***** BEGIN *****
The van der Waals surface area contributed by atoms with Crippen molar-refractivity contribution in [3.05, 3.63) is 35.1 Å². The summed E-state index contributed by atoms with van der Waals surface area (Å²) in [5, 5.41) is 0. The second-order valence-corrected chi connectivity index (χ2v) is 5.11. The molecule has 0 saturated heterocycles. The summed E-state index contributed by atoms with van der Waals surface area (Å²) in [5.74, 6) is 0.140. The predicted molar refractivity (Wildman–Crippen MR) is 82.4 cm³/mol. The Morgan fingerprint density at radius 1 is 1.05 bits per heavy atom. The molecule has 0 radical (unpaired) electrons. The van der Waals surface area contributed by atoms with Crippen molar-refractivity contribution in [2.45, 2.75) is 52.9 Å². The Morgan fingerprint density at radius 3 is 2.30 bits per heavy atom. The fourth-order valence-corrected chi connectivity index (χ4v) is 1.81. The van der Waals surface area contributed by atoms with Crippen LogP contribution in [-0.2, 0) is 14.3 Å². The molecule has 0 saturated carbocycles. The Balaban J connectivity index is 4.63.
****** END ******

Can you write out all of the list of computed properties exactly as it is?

The van der Waals surface area contributed by atoms with Crippen molar-refractivity contribution in [3.05, 3.63) is 35.1 Å². The summed E-state index contributed by atoms with van der Waals surface area (Å²) in [5, 5.41) is 0. The second-order valence-corrected chi connectivity index (χ2v) is 5.11. The molecule has 0 saturated heterocycles. The summed E-state index contributed by atoms with van der Waals surface area (Å²) in [5.74, 6) is 0.140. The predicted molar refractivity (Wildman–Crippen MR) is 82.4 cm³/mol. The Morgan fingerprint density at radius 1 is 1.05 bits per heavy atom. The molecule has 0 radical (unpaired) electrons. The van der Waals surface area contributed by atoms with Crippen molar-refractivity contribution in [2.45, 2.75) is 52.9 Å². The Morgan fingerprint density at radius 3 is 2.30 bits per heavy atom. The fourth-order valence-corrected chi connectivity index (χ4v) is 1.81. The van der Waals surface area contributed by atoms with Crippen LogP contribution in [-0.2, 0) is 14.3 Å². The molecule has 0 saturated carbocycles. The Balaban J connectivity index is 4.63.